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Jeff Bezos buys out the Washington Post. This is Nixon’s revenge on the mainstream media

August 7, 2013

By Tim Stanley

Nixon was hounded by liberal outlets like the Washington Post

Nixon was hounded by liberal outlets like the Washington Post

Somewhere down there, Richard Nixon must be rubbing his hands with glee. The Graham family have been forced to sell The Washington Post– the liberal newspaper that helped bring down Tricky Dick with its coverage of the Watergate burglary. Nixon hated the Post for the not unreasonable reason that it hated him. It wasn’t just the pursuit of Watergate that irritated, but the climate that the daily helped create of liberal disdain for his presidency – its insistence that anyone with a fully functioning heart and brain voted Democrat. That attitude wouldn’t have mattered if print didn’t enjoy such a monopoly over the popular imagination in the 1970s, a monopoly that allowed it to dictate the terms of political debate. The Nixon administration’s biggest complaint was that they gave a hearing to opinions that were outside the Middle American mainstream partly because radicals made good copy but also because the powerful Graham family that owned the Post happened to agree with them.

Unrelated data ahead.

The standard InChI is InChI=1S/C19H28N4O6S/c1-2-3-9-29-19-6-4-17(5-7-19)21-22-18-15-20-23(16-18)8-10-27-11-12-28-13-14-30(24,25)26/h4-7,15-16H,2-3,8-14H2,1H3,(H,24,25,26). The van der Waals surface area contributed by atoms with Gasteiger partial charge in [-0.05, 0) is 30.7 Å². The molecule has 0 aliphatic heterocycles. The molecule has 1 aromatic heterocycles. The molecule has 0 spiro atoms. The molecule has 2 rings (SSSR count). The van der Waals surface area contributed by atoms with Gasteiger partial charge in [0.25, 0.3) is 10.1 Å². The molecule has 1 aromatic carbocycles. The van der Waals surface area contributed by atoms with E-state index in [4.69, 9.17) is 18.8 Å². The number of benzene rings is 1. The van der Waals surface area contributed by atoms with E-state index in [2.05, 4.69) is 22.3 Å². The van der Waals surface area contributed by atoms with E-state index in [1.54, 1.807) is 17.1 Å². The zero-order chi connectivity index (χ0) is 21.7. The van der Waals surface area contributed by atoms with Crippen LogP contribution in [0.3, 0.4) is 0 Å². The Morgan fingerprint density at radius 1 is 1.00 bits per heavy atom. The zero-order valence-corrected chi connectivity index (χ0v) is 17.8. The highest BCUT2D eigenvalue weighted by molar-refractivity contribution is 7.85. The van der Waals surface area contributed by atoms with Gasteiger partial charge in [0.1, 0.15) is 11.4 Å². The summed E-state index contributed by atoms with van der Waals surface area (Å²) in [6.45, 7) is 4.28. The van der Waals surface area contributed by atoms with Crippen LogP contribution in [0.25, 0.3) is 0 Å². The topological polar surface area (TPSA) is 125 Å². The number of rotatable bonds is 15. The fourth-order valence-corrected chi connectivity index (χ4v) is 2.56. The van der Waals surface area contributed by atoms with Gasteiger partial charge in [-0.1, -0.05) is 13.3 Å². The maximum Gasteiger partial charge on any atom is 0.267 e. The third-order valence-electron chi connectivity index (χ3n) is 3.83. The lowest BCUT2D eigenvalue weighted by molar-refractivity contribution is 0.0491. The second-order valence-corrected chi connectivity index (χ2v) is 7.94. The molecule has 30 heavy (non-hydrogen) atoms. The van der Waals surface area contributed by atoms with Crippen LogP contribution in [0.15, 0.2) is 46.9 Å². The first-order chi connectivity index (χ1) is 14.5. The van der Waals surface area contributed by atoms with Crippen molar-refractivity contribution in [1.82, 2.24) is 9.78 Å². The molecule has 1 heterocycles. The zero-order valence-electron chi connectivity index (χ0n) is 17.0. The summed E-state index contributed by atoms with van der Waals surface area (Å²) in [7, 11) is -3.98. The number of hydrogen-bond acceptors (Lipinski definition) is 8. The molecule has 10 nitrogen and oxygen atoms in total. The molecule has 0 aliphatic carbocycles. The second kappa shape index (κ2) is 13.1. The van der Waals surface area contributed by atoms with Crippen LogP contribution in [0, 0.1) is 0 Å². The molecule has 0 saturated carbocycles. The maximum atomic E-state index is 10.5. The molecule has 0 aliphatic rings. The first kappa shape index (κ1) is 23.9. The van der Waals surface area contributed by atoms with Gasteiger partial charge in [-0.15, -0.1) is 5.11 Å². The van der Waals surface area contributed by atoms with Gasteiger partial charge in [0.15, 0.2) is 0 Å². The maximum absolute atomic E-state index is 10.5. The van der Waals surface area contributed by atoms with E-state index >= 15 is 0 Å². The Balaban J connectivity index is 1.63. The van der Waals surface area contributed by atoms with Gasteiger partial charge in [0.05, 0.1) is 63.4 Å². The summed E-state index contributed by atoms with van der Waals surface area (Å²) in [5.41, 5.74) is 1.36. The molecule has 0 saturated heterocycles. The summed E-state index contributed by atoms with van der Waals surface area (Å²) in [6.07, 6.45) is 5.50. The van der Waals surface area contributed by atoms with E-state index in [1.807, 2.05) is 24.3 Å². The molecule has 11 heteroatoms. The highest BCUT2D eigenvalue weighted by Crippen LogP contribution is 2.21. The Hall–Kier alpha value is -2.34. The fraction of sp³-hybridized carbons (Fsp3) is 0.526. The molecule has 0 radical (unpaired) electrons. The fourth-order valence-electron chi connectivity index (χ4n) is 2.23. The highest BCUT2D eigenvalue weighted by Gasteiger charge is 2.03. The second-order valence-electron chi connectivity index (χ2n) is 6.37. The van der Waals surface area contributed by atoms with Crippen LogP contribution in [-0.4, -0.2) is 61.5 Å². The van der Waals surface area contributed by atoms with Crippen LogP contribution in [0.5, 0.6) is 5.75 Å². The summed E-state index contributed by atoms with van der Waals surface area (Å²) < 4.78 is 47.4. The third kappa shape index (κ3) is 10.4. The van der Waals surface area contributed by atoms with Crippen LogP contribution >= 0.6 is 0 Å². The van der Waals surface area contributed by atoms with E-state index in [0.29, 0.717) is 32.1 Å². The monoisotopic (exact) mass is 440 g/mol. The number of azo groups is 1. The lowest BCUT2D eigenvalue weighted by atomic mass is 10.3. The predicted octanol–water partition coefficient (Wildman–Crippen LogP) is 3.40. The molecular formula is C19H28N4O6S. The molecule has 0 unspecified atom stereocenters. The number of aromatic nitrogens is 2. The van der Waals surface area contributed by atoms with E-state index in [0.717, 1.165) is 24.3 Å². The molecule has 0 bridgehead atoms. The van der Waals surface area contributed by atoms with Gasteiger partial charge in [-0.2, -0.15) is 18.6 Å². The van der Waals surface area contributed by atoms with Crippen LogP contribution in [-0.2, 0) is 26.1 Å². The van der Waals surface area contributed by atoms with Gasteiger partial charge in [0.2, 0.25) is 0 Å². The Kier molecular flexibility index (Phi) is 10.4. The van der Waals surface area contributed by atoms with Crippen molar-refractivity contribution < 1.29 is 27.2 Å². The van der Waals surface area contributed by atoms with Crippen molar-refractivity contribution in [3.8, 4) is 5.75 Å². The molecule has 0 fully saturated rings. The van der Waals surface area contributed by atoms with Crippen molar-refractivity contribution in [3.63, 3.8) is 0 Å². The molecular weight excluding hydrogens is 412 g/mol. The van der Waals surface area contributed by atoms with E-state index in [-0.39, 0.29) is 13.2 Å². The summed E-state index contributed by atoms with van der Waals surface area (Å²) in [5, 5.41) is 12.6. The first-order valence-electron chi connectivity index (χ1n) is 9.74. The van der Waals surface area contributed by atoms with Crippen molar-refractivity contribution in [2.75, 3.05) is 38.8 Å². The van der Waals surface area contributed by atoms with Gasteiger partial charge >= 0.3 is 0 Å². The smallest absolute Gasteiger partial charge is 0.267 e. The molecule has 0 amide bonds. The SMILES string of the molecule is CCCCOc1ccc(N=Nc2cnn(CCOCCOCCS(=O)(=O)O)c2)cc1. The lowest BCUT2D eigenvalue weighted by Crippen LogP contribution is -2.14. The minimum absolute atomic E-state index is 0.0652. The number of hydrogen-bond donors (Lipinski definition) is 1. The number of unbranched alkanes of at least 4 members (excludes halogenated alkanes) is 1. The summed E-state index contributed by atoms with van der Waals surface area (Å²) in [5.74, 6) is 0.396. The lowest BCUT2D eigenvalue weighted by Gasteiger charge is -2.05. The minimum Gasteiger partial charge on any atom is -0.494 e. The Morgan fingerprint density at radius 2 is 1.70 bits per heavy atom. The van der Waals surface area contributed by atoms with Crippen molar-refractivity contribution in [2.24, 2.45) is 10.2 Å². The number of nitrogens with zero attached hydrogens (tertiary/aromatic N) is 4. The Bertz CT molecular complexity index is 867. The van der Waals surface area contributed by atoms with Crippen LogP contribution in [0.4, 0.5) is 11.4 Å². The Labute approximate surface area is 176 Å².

The legacy of that resentment has been a fruitful one. It encouraged conservatives in the late 1970s and early 1980s to build their own media empires – direct mail campaigning or talk show outrage. Former Nixon staffers have subsequently redefined political media. Pat Buchanan co-founded Crossfire. John McLaughlin created The McLaughlin Group. Most importantly, Roger Ailes was picked by Rupert Murdoch to run Fox News. Nowadays, these men are seen as figureheads of a Right-wing establishment media – they see themselves as outsiders offering an alternative voice to institutions like the Post. If they sometimes come off as loud and aggressive, it’s because that’s the lesson they took from the liberal media: be entertaining, be noisy, and treat your opponents like the devil.

So the Post’s sale really does represent the victory of Nixon’s ghost. Think of it like this: an old, established, East Coast, liberal family has been forced to sell to an innovative capitalist from the West who self-describes as libertarian and has given money to both the Republicans and the Democrats. Jeff Bezos says the Post will retain editorial independence and I’m sure it will. But the takeover represents a generational, institutional shift away from the kind of people who brought down Nixon to the kind of people who Nixon championed. After all, Tricky was nothing if not a Right-wing class warrior. Read more in The Telegraph.

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